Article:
Part 2: “Soul Vaccination”

Welcome to the second installment in this series on fusing funk rhythms within a swing concept. As mentioned previously, combining funk rhythms into a swing style can be helpful for players looking for new accompaniment language. These converted rhythms provide a flow to the swing groove that differs from the standard “layered ostinato” style that most drummers practice when developing coordinated independence. Thinking about rhythm and style in this manner can help any musician become more flexible and adaptable on the bandstand.

In Part 1 [May 2019] we explored ways of interpreting the groove Clyde Stubblefield played on the classic James Brown tune “Funky Drummer.” This month’s lesson features variations inspired by an equally heavy innovator who continues to amaze, Tower of Power’s David Garibaldi.

Let’s start by checking out variations of Garibaldi’s classic groove from “Soul Vaccination,” from Tower of Power’s self-titled 1973 release. As you practice, focus your attention on maintaining dynamic balance and consistency with your hands and feet. Work on the groove slowly at first with a metronome, take your time, and be patient with your progress. Here’s the main pattern.

Next, double the length of each note’s duration from the original pattern using the augmentation technique described in Part 1 of this series. With this technique applied, each one-measure groove becomes a two-measure 8th note phrase.

Exercise 3 illustrates the augmented two-measure phrase interpreted within a swung 8th-note feel on the ride. The hi-hat accompanies on beats 2 and 4.

In Exercise 4, the bass drum is played in unison with each ride cymbal rhythm.

Exercise 5 varies the bass drum rhythm from Exercise 4, alternating between the kick and hi-hat.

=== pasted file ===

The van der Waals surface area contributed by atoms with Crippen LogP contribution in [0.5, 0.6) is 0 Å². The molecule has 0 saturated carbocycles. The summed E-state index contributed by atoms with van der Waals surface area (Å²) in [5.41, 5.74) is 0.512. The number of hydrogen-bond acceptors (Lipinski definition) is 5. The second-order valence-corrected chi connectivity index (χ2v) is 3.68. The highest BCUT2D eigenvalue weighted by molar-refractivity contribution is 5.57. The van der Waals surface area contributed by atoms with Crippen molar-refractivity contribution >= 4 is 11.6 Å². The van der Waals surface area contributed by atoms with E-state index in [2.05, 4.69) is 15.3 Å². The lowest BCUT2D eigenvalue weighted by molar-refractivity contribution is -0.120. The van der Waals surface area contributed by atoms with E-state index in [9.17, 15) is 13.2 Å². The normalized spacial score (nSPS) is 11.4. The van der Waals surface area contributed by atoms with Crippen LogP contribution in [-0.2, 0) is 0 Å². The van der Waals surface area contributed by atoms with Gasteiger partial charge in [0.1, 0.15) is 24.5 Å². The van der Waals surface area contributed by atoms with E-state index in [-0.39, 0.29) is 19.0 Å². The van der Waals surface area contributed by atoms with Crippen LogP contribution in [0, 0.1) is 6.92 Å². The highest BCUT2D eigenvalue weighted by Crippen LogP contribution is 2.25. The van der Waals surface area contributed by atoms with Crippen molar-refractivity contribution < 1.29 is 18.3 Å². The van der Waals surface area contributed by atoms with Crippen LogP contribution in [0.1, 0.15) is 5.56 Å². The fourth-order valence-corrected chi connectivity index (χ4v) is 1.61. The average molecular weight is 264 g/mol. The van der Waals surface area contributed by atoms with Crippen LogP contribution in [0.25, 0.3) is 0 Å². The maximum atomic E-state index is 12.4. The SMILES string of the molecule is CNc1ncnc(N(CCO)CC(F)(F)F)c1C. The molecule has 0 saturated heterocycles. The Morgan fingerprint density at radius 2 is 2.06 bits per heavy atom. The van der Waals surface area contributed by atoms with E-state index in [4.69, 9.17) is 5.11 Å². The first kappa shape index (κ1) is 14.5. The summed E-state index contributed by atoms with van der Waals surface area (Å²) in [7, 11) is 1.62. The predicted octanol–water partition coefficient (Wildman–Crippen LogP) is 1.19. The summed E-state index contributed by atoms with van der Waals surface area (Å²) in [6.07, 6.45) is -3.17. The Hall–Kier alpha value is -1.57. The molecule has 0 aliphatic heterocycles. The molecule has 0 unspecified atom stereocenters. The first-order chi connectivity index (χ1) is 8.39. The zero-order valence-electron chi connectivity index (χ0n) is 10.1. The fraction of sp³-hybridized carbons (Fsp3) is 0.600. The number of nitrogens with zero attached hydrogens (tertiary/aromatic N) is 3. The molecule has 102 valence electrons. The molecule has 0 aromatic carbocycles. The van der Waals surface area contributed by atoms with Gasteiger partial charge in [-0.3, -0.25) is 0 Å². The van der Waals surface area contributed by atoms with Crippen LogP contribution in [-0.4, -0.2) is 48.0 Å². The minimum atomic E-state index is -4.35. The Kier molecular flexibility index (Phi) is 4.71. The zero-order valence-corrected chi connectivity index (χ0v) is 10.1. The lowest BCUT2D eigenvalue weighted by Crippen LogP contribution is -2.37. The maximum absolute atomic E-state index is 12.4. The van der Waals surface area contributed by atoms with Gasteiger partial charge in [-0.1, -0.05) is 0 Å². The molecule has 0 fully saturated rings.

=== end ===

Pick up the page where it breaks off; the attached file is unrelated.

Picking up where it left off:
The next variation fills in 8th-note triplets between each ride cymbal note. The accompanying hi-hat and bass drum rhythm is the same as the previous example, except with a reversed voicing.

Exercise 7 places the ride cymbal in unison with each written snare rhythm. The bass drum and hi-hat are also in unison, played in between the hands to create a linear hemiola that’s shuffled.

The next variation demonstrates a reversed hand voicing of Exercise 3, with hi-hat accompaniment on beats 2 and 4.

Next try reordering Exercise 8 by playing the second bar followed by the first.

Exercise 10 displaces Exercise 8 by starting the phrase on beat 3 of the second measure of the original example.


These demonstrate only a few variations on this classic David Garibaldi groove. Use your imagination, be creative, and try coming up with your own version of this beat. With practice, you can add some serious funk to your swing feel. See you next time!

Steve Fidyk leads the Parlour Project quartet, featuring his original compositions and arrangements. He is a member of the Jazz Orchestra of Philadelphia under the direction of Terell Stafford, and a former member of the Army Blues Big Band of Washington, DC. He is also an artist in residence at Temple University and the University of the Arts.